I appreciate your frustration, and also glad you can keep good friendship and still have these arguments. I think education and more options for reduced animal diets are always a good start. TVA [Toronto Vegetarian Association] works on this. Food Forward could be. What I haven’t really figured out is how to bring less animal-based food into any sort of policy framework at different levels. I wonder if this has been considered in other places. I think everyone working on all these issues at least ‘understands’ that we must reduce animal consumption for environmental reasons.
The policy is harder because of this ‘choice’ thing. And to be honest there hasn’t even been much policy and advocacy success even in simply creating more humane animal standards for factory farms. That might be a policy start on the animal welfare side – though not specifically “animal rights” or climate change.
Paul AndBaby York-Vegan
This is a very good discussion, because I am seeing entrenched positions on both sides, and collaborative / bridging positions being taken. This illustrates the variety of positions.
I am for a collaborative discussion taking place across multiple movements. One of the complexities I’ve noted in recent years is that the climate change and food movements are largely not biocentric, despite the widespread impression that they are all environmentalist.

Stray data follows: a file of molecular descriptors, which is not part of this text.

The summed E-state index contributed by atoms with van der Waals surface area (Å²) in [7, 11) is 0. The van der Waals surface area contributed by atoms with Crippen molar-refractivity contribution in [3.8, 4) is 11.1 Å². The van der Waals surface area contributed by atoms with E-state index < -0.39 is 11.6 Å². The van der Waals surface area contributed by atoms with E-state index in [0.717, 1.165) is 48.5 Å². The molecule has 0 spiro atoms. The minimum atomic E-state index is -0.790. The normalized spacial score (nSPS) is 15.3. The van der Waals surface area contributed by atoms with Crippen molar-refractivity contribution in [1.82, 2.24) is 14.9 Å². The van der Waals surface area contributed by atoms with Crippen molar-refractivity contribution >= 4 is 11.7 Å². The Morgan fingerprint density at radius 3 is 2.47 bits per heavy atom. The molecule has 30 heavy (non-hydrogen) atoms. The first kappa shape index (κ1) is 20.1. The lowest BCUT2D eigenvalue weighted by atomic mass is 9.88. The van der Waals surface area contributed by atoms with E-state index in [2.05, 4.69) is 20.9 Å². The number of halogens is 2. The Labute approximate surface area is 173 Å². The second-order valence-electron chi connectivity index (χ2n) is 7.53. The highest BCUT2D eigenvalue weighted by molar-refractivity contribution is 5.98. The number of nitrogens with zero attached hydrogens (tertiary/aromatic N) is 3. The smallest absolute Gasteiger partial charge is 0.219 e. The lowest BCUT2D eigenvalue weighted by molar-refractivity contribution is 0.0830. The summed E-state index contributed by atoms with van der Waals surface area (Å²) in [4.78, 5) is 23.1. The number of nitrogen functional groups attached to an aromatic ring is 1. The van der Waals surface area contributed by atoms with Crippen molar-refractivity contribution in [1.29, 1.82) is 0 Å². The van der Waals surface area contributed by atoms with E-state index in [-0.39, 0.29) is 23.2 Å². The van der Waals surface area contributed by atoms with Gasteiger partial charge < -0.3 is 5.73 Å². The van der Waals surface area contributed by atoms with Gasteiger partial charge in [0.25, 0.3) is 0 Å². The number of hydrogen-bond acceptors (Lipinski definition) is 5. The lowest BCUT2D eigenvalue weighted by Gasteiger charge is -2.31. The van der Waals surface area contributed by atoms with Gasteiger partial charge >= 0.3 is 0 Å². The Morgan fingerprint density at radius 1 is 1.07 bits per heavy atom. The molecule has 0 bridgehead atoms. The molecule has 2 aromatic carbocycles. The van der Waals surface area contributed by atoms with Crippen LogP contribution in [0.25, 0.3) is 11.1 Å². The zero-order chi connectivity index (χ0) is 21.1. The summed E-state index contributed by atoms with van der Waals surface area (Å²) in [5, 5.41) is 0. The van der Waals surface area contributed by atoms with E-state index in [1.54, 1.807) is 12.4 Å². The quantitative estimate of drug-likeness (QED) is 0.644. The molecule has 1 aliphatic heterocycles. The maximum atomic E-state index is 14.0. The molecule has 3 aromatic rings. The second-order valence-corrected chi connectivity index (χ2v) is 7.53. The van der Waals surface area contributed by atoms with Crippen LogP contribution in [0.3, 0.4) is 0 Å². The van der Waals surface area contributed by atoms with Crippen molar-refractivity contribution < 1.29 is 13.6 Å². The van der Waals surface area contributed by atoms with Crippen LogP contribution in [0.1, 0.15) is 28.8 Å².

In fact, most people in them think anthropocentrically — that is, they are human-centered in their approach. Even if they are not, they pragmatically tailor the messaging to be anthropocentric, believing that altruistic or biocentric messaging won’t sell.
Appealing to individual or collective self-interest to sell an idea in the marketplace of ideas is a certain approach, but I think the wrong one when we’re talking about climate change, because that is the penultimate issue for moving us beyond our narrow interests to a wider understanding of life, one that includes others — whether they be future generations, poor people in developing nations or animals (wild and domestic).
If we cannot move beyond some sort of collective self-interst towards a true moral concern for others then our species is beyond redemption. But I don’t think it is. We still have the opportunity to rise above this narcisstic culture; it’s not just about “solving” climate change for the sake of survival; this crisis presents us with an opportunity to become more human by learning to care about and take responsibility for non-humanity.
While I may not bring up “animal rights” per se, I’ve found that I usually get agreement from people of all stripes about the cruelty in factory farms, and that they’re generaly receptive to learning about some vegan foods that can help reduce their dependency on meat and dairy in their diet. If I can offer them some food, that is often powerful; it helps melt away misperceptions about taste and enjoyment of foods made without animal ingredients.
I appreciate people working to craft policy changes and agree that that’s important, but don’t underestimate the power of working the problem from the consumer demand side. It’s something that can be done on weekends and on a relatively small budget – VegFund.org will fund many vegan food outreach events. Industries will fight regulations with everything they’ve got but will be highly responsive to shifts in demand.